Sep 22, 2010

What Australia can learn from Sri Lanka about ‘security’

The cream of Australia’s security establishment are gathering for their annual shindig, the "Safeguarding Australia Summit", writes Jake Lynch, associate professor and director of the Centre for Peace and Conflict Studies at the University of Sydney.

The cream of Australia’s security establishment are gathering in the plush surroundings of Canberra’s Rydges Lakeside Hotel for their annual shindig, the “Safeguarding Australia Summit”.

The list of sponsors reads like a who’s who of the military-industrial-media-academic complex: the Department of the Prime Minister and Cabinet; the universities of Melbourne and New South Wales; defence contractor Thales and the Australian Defence Business Review, to name but a few. The after-dinner speaker is none other than the US Ambassador, Jeffrey Bleich.

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3 thoughts on “What Australia can learn from Sri Lanka about ‘security’

  1. Hari

    This guy has no idea of what was going on in Srilanka. Has only read too much news from HRW, Amnesty, Channel 4, LTTE. In Srilanka Human rights are only for humans, not for the evils in civilian dresses or carrying white flags. Remember Srilanka is not Australia, they have had problems of nature Australia probably never have had.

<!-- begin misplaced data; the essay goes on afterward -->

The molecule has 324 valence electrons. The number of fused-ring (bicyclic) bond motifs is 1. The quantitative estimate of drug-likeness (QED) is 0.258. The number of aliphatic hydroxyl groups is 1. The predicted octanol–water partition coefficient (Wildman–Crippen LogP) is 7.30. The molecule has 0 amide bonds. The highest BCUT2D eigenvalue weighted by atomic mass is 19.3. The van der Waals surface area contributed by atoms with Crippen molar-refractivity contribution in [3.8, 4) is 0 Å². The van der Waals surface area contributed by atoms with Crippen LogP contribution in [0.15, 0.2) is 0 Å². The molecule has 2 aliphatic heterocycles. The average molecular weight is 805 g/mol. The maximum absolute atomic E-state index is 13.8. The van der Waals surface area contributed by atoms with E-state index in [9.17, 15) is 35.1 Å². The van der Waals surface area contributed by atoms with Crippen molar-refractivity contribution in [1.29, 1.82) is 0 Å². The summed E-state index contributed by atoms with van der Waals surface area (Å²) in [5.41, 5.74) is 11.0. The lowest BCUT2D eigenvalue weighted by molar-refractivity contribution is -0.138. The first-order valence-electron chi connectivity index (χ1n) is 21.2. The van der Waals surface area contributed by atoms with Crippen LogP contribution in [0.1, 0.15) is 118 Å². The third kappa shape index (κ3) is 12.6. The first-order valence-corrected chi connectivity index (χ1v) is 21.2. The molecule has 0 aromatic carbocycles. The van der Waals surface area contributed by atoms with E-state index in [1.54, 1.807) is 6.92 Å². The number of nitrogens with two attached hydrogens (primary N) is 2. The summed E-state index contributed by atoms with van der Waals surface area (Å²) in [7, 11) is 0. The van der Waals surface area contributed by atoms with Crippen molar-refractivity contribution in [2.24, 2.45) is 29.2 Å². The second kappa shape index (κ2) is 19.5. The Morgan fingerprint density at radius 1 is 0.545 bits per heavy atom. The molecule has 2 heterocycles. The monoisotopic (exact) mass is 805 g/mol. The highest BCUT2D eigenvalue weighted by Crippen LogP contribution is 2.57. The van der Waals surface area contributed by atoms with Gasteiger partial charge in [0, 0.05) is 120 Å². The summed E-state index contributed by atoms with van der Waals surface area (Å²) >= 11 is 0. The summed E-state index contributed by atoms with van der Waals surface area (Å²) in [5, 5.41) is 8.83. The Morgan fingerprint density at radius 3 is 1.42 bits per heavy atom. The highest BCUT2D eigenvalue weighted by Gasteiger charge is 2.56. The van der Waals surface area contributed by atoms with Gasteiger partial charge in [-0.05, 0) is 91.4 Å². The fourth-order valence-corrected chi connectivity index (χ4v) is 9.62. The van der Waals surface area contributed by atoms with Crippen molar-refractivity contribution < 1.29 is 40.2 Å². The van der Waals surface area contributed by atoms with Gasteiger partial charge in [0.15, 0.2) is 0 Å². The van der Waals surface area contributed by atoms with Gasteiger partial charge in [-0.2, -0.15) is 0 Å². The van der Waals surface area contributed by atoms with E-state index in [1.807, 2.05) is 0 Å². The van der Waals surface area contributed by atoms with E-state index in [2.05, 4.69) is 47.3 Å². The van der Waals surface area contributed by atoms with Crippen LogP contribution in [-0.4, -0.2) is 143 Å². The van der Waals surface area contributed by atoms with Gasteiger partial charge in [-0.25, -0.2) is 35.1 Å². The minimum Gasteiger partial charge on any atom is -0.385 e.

2. Jonathan Maddox

    Human rights are not for people carrying white flags.

    Enough said.

  3. Hari

    White flags? Enough said?

    International HR conventions, Rules of wars? Crap!!!! I dont think anything that starts with HR should appy when you deal with known terrorists.

    What do you think a soldier of AUS military would do if he sees Bin Ladin walking with some of his batallion with white flags towards him and his colleagues? He would do some good to the mankind by shooting them all, by handing them over to law enforcement would probably end up they being released sooner or later and man kind going through the same disastrous chapters of life again.

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